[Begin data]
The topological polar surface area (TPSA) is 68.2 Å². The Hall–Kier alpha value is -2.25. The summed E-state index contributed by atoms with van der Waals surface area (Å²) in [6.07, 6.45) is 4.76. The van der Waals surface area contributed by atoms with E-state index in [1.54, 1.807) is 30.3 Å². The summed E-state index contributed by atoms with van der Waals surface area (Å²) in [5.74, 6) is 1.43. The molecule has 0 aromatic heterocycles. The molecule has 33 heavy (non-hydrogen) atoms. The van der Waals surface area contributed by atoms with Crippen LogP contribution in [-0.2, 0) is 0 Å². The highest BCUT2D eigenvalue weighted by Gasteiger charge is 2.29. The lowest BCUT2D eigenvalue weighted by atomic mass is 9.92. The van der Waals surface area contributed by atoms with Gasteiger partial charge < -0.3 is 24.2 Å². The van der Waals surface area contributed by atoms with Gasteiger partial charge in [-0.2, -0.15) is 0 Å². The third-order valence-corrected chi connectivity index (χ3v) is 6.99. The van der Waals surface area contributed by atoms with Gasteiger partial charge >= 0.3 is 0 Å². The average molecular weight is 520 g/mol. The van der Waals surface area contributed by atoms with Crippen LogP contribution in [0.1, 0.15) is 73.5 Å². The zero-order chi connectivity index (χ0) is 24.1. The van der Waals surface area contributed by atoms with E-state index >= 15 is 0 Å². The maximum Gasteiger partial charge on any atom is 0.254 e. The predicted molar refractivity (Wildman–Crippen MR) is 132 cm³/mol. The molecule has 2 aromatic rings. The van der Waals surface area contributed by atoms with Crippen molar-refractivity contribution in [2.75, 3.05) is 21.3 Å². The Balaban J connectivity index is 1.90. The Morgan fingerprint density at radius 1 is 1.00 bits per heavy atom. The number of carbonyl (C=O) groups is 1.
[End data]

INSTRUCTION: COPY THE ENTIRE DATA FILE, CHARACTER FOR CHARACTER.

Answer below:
The topological polar surface area (TPSA) is 68.2 Å². The Hall–Kier alpha value is -2.25. The summed E-state index contributed by atoms with van der Waals surface area (Å²) in [6.07, 6.45) is 4.76. The van der Waals surface area contributed by atoms with E-state index in [1.54, 1.807) is 30.3 Å². The summed E-state index contributed by atoms with van der Waals surface area (Å²) in [5.74, 6) is 1.43. The molecule has 0 aromatic heterocycles. The molecule has 33 heavy (non-hydrogen) atoms. The van der Waals surface area contributed by atoms with Crippen LogP contribution in [-0.2, 0) is 0 Å². The highest BCUT2D eigenvalue weighted by Gasteiger charge is 2.29. The lowest BCUT2D eigenvalue weighted by atomic mass is 9.92. The van der Waals surface area contributed by atoms with Gasteiger partial charge < -0.3 is 24.2 Å². The van der Waals surface area contributed by atoms with Gasteiger partial charge in [-0.2, -0.15) is 0 Å². The third-order valence-corrected chi connectivity index (χ3v) is 6.99. The van der Waals surface area contributed by atoms with Gasteiger partial charge >= 0.3 is 0 Å². The average molecular weight is 520 g/mol. The van der Waals surface area contributed by atoms with Crippen LogP contribution in [0.1, 0.15) is 73.5 Å². The zero-order chi connectivity index (χ0) is 24.1. The van der Waals surface area contributed by atoms with E-state index >= 15 is 0 Å². The maximum Gasteiger partial charge on any atom is 0.254 e. The predicted molar refractivity (Wildman–Crippen MR) is 132 cm³/mol. The molecule has 2 aromatic rings. The van der Waals surface area contributed by atoms with Crippen molar-refractivity contribution in [2.75, 3.05) is 21.3 Å². The Balaban J connectivity index is 1.90. The Morgan fingerprint density at radius 1 is 1.00 bits per heavy atom. The number of carbonyl (C=O) groups is 1.